After Blue Whale Challenge, Centre Issues Advisory On Deadly Momo Challenge

| September 12 , 2018 , 10:08 IST

A little over a year after the Blue Whale Challenge suicide game sprung up in India, the next suicide game 'Momo Challenge' has surfaced, and the Central government has issued an advisory on the controversial 'challenge' game.

The Women and Child Development (WCD) Ministry on Tuesday issued an advisory on the deadly 'Momo challenge', asking parents to monitor social media activity of their children to ensure that they are not engaging in the 'game'.

The Momo challenge is believed to originate from Japan and is connected to a creepy image of a woman-bird with big eyes. It involves players reaching out to administrators of the game whose contact image appears with the same woman-bird.

The administrators then send the players gory images and challenges, with the last challenge calling for the player to commit suicide, threatening the player of harm if he/she does not continue. Reports suggest that the administrators use powerful hacking software to find out personal details of players, using the details as leverage to force players to continue with the challenge.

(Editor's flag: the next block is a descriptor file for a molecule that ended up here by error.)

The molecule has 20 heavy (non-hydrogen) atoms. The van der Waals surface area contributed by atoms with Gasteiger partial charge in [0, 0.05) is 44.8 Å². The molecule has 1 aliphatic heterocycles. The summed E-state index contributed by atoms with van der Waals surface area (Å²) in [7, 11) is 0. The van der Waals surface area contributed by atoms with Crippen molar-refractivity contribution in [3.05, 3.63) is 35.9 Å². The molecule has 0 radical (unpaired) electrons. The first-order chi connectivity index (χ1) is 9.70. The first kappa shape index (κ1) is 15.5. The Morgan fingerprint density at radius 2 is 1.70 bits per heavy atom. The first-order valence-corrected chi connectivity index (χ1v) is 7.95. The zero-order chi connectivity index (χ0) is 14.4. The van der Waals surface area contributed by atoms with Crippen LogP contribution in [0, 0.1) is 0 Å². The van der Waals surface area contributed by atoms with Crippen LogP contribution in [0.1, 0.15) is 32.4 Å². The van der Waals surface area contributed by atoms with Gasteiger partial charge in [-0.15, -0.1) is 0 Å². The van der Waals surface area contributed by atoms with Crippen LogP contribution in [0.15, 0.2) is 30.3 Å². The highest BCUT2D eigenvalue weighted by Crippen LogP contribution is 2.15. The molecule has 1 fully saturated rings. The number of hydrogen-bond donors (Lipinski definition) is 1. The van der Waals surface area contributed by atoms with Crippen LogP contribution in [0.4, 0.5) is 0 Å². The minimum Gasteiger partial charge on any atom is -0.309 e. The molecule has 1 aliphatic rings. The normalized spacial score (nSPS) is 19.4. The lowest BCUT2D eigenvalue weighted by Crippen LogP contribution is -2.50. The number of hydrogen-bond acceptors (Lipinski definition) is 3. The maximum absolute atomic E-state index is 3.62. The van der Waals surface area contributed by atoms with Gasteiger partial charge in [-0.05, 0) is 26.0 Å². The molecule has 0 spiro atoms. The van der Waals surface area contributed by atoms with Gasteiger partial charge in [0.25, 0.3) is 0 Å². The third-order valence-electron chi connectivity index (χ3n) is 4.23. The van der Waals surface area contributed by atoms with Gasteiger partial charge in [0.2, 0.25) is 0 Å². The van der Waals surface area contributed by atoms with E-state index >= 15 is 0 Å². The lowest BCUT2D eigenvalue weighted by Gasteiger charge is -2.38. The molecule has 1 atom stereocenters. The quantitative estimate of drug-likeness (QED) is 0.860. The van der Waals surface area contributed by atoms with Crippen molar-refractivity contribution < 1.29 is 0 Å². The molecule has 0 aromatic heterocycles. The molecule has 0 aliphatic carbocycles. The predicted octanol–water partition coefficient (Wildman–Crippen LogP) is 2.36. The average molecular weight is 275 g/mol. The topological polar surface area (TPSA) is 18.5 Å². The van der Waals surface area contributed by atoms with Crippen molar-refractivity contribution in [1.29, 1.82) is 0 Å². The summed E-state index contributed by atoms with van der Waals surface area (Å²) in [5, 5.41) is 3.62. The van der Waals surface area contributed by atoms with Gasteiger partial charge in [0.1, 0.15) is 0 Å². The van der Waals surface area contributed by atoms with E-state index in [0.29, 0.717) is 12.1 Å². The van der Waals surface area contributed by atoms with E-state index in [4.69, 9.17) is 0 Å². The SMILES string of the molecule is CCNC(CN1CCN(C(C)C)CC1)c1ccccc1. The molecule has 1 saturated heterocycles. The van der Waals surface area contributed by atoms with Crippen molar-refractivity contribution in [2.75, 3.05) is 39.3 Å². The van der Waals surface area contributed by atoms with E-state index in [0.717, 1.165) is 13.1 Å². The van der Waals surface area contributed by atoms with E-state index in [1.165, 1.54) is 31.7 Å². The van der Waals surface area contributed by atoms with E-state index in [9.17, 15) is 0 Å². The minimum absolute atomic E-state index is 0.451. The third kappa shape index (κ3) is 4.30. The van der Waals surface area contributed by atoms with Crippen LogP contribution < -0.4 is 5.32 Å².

Asking parents to "keep their eyes open" the ministry has also advised that they not mention the 'Momo challenge' directly to their children unless the parents believe they know about it, else it may spark curiosity amongst the children causing them to search for it on their own.

"Monitor your children's online or social media activity to ensure they are not engaging in this challenge and take regular reports from child counsellors and do not hesitate in seeking professional help," the WCD advisory said.

ALSO READ: All You Need To Know About The Blue Whale Challenge

The ministry has listed a series of signs for parents to look out for, including: unusually secretive behaviour particularly related to online activity, sudden increase in time spent online especially on social media, children changing screens on their device when approached, withdrawn or angry behaviour and an increase in new phone numbers and email contacts.

The advisory has also recommended to guardians to install a good cyber or mobile parenting software to monitor children.

"Remind your child that you are there and will support them as they face life challenges," the advisory said.

Police suspect that the Momo challenge has taken two lives in West Bengal, 18-year-old Manish Sarki on August 20 and 26-year-old Aditi Goyal on August 21.